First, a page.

You are here

MiMU The Jellyfish

Granular Software Instrument By Paul White
Published May 2023

MiMU The Jellyfish

There’s a lot to like about MiMU’s unusually gelatinous take on granular synthesis.

The Jellyfish doesn’t fall neatly into the categories of instrument or effect but incorporates elements of both to provide a novel sound‑design tool based on granular synthesis. This is the first plug‑in from Imogen Heap’s MiMU company and supports all the common plug‑in platforms. The Jellyfish is designed to run on an instrument track, and while it includes modes where it can be played from a keyboard it is just as happy working on an audio sample to produce continuous drones and textures. A library of presets built on samples is included, but you can import your own samples simply by dragging them onto the GUI or by making a live recording via the side‑chain audio input. Note that you can’t process a live signal or audio track, you have to record it into Jellyfish before you can work on it.

Meet The Jellyfish

The top half of the window is taken up with an overview waveform of the currently hosted sample, and hovering over this is a jellyfish graphic, which acts as a cursor. This indicates the section of waveform from which grains are being extracted and it can be dragged left and right to explore the sonic possibilities of different parts of the sample.

There are two main modes: Drone and Event. In Drone mode you get a continuous output whereas in Event mode, you only hear a sound when you trigger the plug‑in by sending an Activate command, which you can do by sending it automation.

The position of the jellyfish can be modulated using one of the Playback Mode options that become available when the Grain Position button is set to Auto rather than Manual. The speed at which the jellyfish moves is set using Playback Speed and it is also possible to reverse the grains using a dedicated button. All the controls that I tried can be used with DAW automation, including the jellyfish position. As careful manual manipulation of the jellyfish position often produces interesting and unexpected results, recording the jellyfish movements as automation when in Manual mode is a great way to get inspiration for new ideas.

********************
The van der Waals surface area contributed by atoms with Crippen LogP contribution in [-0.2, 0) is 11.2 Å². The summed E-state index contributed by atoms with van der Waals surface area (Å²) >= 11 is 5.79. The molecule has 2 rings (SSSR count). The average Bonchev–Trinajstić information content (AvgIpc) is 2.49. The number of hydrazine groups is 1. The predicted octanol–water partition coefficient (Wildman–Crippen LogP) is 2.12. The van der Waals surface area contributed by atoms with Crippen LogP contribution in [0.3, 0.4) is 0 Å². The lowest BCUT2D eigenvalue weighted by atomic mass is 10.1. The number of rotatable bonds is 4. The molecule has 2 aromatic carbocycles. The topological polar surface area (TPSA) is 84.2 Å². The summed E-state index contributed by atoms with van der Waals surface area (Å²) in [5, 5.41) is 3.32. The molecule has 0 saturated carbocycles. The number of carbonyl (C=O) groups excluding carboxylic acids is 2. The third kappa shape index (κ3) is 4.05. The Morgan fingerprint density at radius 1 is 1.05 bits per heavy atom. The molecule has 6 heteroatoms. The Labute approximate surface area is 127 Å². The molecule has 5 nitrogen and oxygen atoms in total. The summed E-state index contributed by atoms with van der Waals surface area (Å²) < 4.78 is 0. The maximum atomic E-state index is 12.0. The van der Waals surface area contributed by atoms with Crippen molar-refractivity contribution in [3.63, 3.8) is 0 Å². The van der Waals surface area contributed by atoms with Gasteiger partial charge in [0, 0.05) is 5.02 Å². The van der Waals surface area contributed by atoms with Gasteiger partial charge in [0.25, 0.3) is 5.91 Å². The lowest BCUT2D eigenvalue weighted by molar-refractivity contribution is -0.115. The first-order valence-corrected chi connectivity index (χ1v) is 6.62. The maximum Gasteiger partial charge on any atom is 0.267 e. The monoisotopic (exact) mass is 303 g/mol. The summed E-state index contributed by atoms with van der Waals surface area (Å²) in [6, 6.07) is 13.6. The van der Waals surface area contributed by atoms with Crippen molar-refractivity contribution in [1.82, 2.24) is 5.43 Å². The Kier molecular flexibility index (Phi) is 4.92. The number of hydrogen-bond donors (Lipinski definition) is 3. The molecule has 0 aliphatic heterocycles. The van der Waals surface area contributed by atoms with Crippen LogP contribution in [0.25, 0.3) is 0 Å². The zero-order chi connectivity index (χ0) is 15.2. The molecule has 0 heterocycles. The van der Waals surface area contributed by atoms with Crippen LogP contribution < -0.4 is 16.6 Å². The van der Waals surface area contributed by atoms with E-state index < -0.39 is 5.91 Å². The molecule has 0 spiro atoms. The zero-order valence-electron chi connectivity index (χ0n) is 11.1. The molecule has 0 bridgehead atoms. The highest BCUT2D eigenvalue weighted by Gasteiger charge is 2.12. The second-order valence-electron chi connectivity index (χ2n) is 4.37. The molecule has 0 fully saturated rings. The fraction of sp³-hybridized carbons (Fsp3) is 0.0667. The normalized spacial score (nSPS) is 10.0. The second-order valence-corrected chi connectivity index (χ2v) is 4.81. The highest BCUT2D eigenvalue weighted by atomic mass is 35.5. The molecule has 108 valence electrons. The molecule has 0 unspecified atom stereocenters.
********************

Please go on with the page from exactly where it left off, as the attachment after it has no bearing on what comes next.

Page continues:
Playing from a keyboard is achieved by adding MIDI markers, and there are two modes of behaviour: Re‑pitching and Region Selection. Switch on Learn, press a key on a connected keyboard and a marker appears at the jellyfish location. As long as you stay in Learn mode you can also drag the marker to fine‑tune its position or delete it using the delete key. Switch off Learn and you can now play the sound chromatically relative to the key you assigned during Learn mode. This is Re‑pitching mode. If you choose a key where the note doesn’t match the pitch of the sample you can use the Transpose knob to get things back on track. Should you be in Drone mode when doing this, the sound reverts to the original drone when no keys are being depressed.

The Jellyfish sounds very refined and can go from rhythmic choppiness to sounding extremely smooth. It is easy to create very impressive‑sounding results from virtually any input sample. Some of the more esoteric features found in other granular synths and effects, such as pitch‑shifting individual grains, have been left out to keep the operation simple, though there are a couple of things I would like to see added. For example, basic attack and release envelope controls would be useful, though you can still conjure up a lot of great sounds without them. There’s also no wet/dry mix control.

The Jellyfish sounds very refined and can go from rhythmic choppiness to sounding extremely smooth. It is easy to create very impressive‑sounding results from virtually any input sample.


Despite some limitations, The Jellyfish is capable of producing excellent results, and being able to drag and drop your own samples right into the waveform display makes things very intuitive. The control set is simple, so there’s no crazy learning curve, and Region Selection mode opens up a lot of creative possibilities for building sequences. This is also a fabulous tool for building smooth‑sounding, organically shifting drones.


Despite some limitations, The Jellyfish gives you granular sounds aplenty and sounds great while it’s doing it.


£99 including VAT.